And folks, don't delude yourselves. Frazier may be a very smart, clever person, but he's not a born & bred scientist as was Vagelos. With "big" strategic decisions, Merck under RV was very top-down driven by people who knew and understood the science. Frazier's background does not provide this instinctive scientific prowess. Vagelos at Merck was one-of-a-kind.

Permalink to Comment

9. Matthew Herper on February 4, 2011 1:31 PM writes...

Worth noting: by any measure, Merck's labs have been far more productive than Pfizer's.

Permalink to Comment

10. Charley's Angle on February 4, 2011 1:42 PM writes...

#8

"…staff liberally allowed to delve into all sorts of speculative adventures... There is nothing about Merck's past culture that makes it likely to have greater success by revisiting this past culture"
Really? I understand the need for checks and balances and appreciate this is an area which academia is well placed to support, but taking away scientists ability to go 'off piste' reduces their own professional engagement levels (which is acknowledged as being one of the single biggest predictors of performance), but also stifles serendipity, or in other words, the discovery in Discovery.

Permalink to Comment

11. lynn on February 4, 2011 2:34 PM writes...

#8 - I disagree. Where do you think the drugs from those days came from? Certainly not due to ideas sprinkled down from above - enalapril, mevacor/zocor, primaxin, cefoxitin were from-the-bench projects, championed all the way up the development line by one or a few scientists/ inventers. Bench work on early stage ideas-turned-to projects with buy-in from biologists and chemists working together is, in the greater scheme of things, CHEAP. True of newer in-house stuff at Merck, too, such as cancidas, gardasil, januvia, isentress. It's clinical trials that are expensive. IMHO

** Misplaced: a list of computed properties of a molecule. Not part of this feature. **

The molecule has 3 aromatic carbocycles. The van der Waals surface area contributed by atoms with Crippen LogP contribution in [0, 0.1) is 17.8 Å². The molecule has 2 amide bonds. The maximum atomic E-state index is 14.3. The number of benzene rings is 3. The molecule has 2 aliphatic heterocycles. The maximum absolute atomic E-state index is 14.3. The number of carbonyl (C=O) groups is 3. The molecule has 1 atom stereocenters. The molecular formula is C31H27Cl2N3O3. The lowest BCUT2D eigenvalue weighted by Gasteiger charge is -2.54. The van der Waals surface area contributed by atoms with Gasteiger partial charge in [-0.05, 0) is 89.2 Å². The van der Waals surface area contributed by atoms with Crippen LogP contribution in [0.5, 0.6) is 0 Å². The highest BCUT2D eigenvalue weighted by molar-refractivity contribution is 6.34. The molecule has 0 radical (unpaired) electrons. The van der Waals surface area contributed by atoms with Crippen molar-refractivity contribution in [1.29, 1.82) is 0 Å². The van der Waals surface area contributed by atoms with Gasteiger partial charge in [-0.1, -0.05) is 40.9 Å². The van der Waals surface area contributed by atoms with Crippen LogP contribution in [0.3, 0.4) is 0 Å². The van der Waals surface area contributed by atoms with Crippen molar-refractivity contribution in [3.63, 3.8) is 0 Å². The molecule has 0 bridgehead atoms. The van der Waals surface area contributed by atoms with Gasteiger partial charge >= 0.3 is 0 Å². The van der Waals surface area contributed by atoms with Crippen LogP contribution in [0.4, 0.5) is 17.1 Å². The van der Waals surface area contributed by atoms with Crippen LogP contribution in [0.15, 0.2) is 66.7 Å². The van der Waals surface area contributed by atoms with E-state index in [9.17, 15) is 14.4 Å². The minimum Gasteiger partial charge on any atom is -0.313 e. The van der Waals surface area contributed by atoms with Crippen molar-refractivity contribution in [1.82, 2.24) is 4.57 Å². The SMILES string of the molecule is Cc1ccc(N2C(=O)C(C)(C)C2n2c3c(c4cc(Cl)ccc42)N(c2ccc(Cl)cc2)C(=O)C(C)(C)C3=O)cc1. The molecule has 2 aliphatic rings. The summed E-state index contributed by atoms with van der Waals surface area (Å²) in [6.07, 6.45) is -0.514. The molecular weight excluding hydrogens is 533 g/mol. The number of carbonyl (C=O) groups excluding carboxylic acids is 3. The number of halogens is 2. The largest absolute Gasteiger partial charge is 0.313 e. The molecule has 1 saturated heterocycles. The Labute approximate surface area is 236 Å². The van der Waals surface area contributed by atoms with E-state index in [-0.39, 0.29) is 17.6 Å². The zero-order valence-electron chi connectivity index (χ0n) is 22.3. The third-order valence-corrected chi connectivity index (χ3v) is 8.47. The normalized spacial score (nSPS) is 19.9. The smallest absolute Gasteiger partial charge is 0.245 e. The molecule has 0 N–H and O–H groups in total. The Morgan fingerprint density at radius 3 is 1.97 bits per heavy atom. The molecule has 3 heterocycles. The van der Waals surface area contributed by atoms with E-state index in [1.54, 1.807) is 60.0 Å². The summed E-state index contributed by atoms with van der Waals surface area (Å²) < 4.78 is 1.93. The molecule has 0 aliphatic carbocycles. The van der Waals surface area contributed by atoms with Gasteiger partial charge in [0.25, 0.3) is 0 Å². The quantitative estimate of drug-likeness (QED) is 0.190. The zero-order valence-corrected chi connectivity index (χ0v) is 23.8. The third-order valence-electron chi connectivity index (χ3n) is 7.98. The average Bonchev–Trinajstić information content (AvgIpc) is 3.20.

Permalink to Comment

12. anchor on February 4, 2011 3:23 PM writes...

Mr. Frazier, we all know Dr. Roy Vagelos. Dr. Vagelos is a friend of ours and Mr. Frazier you are no Dr. Roy Vagelos. Science is a key driver for a pharmaceutical company and as long as they are still holding on to trashy Dr. Peter Kim, nothing meaning will be accomplished, period.

Permalink to Comment

13. Anonymous on February 4, 2011 3:23 PM writes...

After lauding Ken Frazier for acknowledging that innovation drives value for investors, there should have been a follow-up question: "What evidence is there that Peter Kim is adequate to oversee that enhanced focus?". ANY data to that end would be of interest to many people. Thus far, he has shown an astonishing ability to bet wrong and to eliminate anyone who disagrees with his view.

Permalink to Comment

14. barry on February 4, 2011 3:37 PM writes...

re #11
the Mevacor/mevinolin/HMGCoAreductase project came to Merck with Vagelos when they seduced him from academia. That's as top-down as it gets. The top just happened to be a real scientist in that case.

Permalink to Comment

15. Anonymous on February 4, 2011 3:39 PM writes...

Agree with comments on Peter Kim. However, Frazier has been on the job all of 1 month. For all we know, he's looking for Peter's successor as we speak.

Permalink to Comment

16. HelicalZz on February 4, 2011 4:09 PM writes...

I think Merck is withholding guidance because it would signal the Remicade decision / agreement. Simple as that.

Zz